Feb 03, 2012 — Members of the retirement plan community were mostly positive about the final rule on 408(b)(2) fee disclosure regulations. —
The U.S. Department of Labor’s (DoL) Employee Benefits Security Administration (EBSA) on Thursday issued a final rule on 408(b)(2) fee disclosure and issued a three-month extension to the rule’s effective date (see “DoL Issues Final Rule on 401(k) Fee Disclosure”). Service providers must be in compliance by July 1, 2012 for new and existing contracts or arrangements between Employee Retirement Income Security Act (ERISA)-covered plans and service providers.
Larry Goldbrum, general counsel for the SPARK Institute, told PLANADVISER that given the delay in the release, he thinks most recordkeepers already moved forward in January with their planned compliance approach and must adjust it now. “I think service providers still need to evaluate if they’ll be able to adjust their compliance plans in time for [the July 1] deadline,” he said.
Jamie Kalamarides, senior vice president of Institutional Investment Solutions for Prudential Retirement, told PLANADVISER that his company was prepared for the proposed regulations and thinks that the industry as a whole will be prepared by the July 1 deadline because they had anticipated the original April 1, 2012 cutoff. He said he is pleased with the final rule and said it “gives plan sponsors and plan advisers the tools necessary to provide fiduciary responsibilities.”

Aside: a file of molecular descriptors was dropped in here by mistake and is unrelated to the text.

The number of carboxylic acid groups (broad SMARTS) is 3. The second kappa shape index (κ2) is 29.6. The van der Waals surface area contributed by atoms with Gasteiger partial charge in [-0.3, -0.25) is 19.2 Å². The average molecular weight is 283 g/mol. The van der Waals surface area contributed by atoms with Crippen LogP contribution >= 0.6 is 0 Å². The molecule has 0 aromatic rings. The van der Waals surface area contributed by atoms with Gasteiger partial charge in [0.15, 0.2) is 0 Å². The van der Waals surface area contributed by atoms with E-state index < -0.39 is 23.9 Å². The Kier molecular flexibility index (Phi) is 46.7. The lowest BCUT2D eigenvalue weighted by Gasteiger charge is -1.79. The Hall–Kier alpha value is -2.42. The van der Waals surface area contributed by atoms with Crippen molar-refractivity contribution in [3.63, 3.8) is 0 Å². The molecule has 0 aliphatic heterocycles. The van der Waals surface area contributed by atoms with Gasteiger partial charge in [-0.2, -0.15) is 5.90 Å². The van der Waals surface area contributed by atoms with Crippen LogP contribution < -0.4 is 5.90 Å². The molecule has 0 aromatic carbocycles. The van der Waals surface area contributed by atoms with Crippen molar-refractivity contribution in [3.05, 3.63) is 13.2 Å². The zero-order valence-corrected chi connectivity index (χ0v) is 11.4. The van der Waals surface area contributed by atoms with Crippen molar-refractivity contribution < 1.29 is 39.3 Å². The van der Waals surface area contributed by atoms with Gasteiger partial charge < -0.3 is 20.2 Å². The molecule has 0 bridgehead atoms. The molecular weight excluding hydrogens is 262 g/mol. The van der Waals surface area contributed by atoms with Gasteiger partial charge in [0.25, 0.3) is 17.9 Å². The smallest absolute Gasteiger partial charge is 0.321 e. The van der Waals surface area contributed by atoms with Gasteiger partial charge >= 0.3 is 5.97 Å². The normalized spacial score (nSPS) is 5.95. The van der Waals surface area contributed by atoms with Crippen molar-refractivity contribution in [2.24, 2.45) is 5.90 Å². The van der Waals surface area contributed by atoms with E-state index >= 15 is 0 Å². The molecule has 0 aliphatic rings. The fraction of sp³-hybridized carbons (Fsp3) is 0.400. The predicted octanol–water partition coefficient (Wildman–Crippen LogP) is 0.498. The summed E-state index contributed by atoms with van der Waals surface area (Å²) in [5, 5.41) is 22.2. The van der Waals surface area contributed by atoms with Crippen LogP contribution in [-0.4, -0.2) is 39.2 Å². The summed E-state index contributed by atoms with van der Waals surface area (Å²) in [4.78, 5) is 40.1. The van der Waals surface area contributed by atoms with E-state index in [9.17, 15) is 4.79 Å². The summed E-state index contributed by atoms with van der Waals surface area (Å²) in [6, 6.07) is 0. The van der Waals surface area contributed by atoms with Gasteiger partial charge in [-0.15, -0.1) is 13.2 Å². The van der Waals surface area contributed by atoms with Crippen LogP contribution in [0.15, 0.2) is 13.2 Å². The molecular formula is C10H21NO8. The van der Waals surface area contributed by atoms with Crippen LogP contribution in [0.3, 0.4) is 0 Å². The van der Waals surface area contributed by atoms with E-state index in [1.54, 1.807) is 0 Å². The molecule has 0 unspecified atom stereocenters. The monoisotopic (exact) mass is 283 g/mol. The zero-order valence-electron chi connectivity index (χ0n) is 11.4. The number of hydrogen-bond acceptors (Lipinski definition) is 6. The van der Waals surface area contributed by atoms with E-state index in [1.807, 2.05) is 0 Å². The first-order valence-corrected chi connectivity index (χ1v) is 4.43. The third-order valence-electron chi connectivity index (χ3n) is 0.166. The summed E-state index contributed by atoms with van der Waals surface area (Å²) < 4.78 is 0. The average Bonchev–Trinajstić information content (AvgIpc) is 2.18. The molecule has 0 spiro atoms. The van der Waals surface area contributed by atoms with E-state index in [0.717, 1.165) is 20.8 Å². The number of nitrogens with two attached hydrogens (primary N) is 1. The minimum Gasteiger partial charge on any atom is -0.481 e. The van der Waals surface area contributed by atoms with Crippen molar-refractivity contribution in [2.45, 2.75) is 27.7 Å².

Goldbrum said he is also pleased with the final rule. “I think overall, this is a good outcome,” he said. “I think the department made some improvements in the final rule.”
Goldbrum said he is particularly happy that the DoL did not require a roadmap or summary in the final rule, as he said it would be “virtually impossible” to provide by the July 1 deadline. The DoL included an appendix to the final rule with a Sample Guide to get service providers working toward a disclosure roadmap.
Lynda Abend, managing director of product development at New York Life Retirement Plan Services, said in regards to the Sample Guide, “The DoL will request comments on the summary document and intent to issue further guidance in the near future … We understand the need to be judicious, but the stark reality is sponsors need this information to properly assess the services they receive from their providers in context to the fees associated with the plan.”
Chris McIsaac, managing director of Vanguard Institutional Investor Group, said his company “commends the Department of Labor for its efforts to create clear and consistent standards for fee disclosure.”
He continued, “More plan sponsors and participants will now have access to standardized information on plan fees that can help them better understand their plan-related costs and make informed investment decisions.”